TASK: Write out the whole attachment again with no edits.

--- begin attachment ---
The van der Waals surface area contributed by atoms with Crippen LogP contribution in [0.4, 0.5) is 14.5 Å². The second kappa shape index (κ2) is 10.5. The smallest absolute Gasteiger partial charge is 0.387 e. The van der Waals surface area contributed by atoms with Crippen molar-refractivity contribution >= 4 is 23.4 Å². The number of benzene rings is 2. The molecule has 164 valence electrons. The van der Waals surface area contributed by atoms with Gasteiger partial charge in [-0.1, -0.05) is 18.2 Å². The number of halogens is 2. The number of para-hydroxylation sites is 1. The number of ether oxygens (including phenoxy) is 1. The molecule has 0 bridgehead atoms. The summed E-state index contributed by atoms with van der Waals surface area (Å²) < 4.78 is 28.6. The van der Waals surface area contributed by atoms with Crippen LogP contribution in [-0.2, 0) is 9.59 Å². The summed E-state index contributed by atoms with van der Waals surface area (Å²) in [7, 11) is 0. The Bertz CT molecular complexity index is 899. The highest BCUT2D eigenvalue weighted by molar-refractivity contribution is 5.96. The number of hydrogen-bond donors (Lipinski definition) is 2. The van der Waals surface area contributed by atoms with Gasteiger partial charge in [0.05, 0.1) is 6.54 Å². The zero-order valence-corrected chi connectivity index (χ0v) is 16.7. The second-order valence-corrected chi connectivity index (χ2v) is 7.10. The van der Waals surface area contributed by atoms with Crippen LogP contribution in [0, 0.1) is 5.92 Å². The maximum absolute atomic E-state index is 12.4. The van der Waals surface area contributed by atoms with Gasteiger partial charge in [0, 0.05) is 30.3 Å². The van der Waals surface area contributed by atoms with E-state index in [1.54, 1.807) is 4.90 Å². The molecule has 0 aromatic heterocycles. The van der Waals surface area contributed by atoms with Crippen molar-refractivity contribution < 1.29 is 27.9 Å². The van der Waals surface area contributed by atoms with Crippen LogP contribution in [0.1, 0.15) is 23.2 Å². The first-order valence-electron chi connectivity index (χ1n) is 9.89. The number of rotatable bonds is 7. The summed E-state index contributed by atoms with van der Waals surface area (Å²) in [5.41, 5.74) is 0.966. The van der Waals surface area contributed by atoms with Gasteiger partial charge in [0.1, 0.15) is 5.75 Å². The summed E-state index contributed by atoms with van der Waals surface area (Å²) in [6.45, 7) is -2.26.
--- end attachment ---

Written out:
The van der Waals surface area contributed by atoms with Crippen LogP contribution in [0.4, 0.5) is 14.5 Å². The second kappa shape index (κ2) is 10.5. The smallest absolute Gasteiger partial charge is 0.387 e. The van der Waals surface area contributed by atoms with Crippen molar-refractivity contribution >= 4 is 23.4 Å². The number of benzene rings is 2. The molecule has 164 valence electrons. The van der Waals surface area contributed by atoms with Gasteiger partial charge in [-0.1, -0.05) is 18.2 Å². The number of halogens is 2. The number of para-hydroxylation sites is 1. The number of ether oxygens (including phenoxy) is 1. The molecule has 0 bridgehead atoms. The summed E-state index contributed by atoms with van der Waals surface area (Å²) < 4.78 is 28.6. The van der Waals surface area contributed by atoms with Crippen LogP contribution in [-0.2, 0) is 9.59 Å². The summed E-state index contributed by atoms with van der Waals surface area (Å²) in [7, 11) is 0. The Bertz CT molecular complexity index is 899. The highest BCUT2D eigenvalue weighted by molar-refractivity contribution is 5.96. The number of hydrogen-bond donors (Lipinski definition) is 2. The van der Waals surface area contributed by atoms with Gasteiger partial charge in [0.05, 0.1) is 6.54 Å². The zero-order valence-corrected chi connectivity index (χ0v) is 16.7. The second-order valence-corrected chi connectivity index (χ2v) is 7.10. The van der Waals surface area contributed by atoms with Crippen LogP contribution in [0, 0.1) is 5.92 Å². The maximum absolute atomic E-state index is 12.4. The van der Waals surface area contributed by atoms with Gasteiger partial charge in [0, 0.05) is 30.3 Å². The van der Waals surface area contributed by atoms with E-state index in [1.54, 1.807) is 4.90 Å². The molecule has 0 aromatic heterocycles. The van der Waals surface area contributed by atoms with Crippen molar-refractivity contribution < 1.29 is 27.9 Å². The van der Waals surface area contributed by atoms with Crippen LogP contribution in [0.1, 0.15) is 23.2 Å². The first-order valence-electron chi connectivity index (χ1n) is 9.89. The number of rotatable bonds is 7. The summed E-state index contributed by atoms with van der Waals surface area (Å²) in [5.41, 5.74) is 0.966. The van der Waals surface area contributed by atoms with Gasteiger partial charge in [0.1, 0.15) is 5.75 Å². The summed E-state index contributed by atoms with van der Waals surface area (Å²) in [6.45, 7) is -2.26.